This advice-column-style blog for SLPs was authored by Pam Marshalla from 2006 to 2015, the archives of which can be explored here. Use the extensive keywords list found in the right-hand column (on mobile: at the bottom of the page) to browse specific topics, or use the search feature to locate specific words or phrases throughout the entire blog.
Q: I have a question regarding some information in your book called Becoming Verbal with Childhood Apraxia. I have found the information in this book to be quite valuable in my work in early intervention. Where can I find more information on Piaget’s four basic stages in the development of imitation skills?
I am the only person I know who has abstracted Piaget’s information in this way, and that is why I spelled it out in that book. I originally read about Piaget’s basic ideas in the following easy-to-read book that still can be found online: Ginsburg, H., & Opper, S. (1969) Piaget’s Theory of Intellectual Development. Englewood Cliffs: Prentice-Hall.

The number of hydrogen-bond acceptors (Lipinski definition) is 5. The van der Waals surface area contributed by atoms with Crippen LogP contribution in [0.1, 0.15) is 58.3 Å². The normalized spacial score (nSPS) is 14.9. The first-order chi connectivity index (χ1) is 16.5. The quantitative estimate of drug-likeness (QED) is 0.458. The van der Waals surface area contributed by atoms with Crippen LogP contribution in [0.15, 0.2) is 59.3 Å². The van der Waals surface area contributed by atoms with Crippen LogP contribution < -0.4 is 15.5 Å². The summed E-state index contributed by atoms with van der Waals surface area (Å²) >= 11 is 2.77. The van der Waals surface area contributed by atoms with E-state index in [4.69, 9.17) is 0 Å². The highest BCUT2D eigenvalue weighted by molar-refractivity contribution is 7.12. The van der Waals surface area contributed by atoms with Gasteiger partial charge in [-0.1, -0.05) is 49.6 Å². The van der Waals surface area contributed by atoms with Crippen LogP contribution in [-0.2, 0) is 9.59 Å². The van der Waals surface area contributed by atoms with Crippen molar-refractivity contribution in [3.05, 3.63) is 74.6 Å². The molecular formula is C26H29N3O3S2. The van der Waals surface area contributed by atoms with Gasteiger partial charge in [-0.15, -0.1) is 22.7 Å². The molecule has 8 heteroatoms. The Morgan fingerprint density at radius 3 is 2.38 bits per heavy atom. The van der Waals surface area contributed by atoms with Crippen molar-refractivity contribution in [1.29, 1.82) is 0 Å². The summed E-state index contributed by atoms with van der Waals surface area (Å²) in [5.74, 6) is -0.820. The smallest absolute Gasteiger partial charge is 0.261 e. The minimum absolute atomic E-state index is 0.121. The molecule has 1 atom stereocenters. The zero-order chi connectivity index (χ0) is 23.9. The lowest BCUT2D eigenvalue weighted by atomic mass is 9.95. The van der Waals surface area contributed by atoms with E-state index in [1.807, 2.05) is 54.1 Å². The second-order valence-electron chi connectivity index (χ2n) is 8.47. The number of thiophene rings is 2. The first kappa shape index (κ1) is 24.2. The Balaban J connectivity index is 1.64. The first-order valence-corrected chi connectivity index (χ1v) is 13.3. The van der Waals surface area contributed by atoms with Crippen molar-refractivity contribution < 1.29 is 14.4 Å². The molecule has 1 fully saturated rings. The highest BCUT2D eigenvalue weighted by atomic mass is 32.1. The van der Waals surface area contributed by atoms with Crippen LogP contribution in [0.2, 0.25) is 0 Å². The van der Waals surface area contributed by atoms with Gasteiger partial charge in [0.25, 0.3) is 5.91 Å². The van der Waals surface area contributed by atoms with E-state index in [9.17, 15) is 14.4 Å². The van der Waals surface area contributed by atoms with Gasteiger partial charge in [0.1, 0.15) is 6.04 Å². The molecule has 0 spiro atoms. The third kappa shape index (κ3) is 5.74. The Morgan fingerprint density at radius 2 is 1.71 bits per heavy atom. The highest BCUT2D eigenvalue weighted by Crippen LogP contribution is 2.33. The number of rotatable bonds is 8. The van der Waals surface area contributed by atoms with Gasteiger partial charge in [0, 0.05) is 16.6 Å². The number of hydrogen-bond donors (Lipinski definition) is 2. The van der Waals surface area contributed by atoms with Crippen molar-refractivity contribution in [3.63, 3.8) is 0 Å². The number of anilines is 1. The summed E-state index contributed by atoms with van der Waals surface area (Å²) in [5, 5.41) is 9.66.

The basic ideas I abstracted for my book are in that Piaget primer. They are in the chapter on infancy, in the section on imitation. If you read Ginsberg and Opper, you will find much less information than I wrote about in my book. Their book contains only a few pages describing these ideas. Piaget wrote about so many different things that his words on imitation are only a small portion of his writings.
When I first read Piaget’s ideas about imitation in 1974, I saw immediately that they had widespread application to the development of expressive speech in our clients. I first began to describe these stages in my newsletters published in the 1980’s. What I wrote in the book you referenced above was based on years of experimenting with these basic ideas with a wide variety of cases, from infants through adults. I amplified Piaget’s information on imitation for the speech-language community because I saw a tremendous need for it.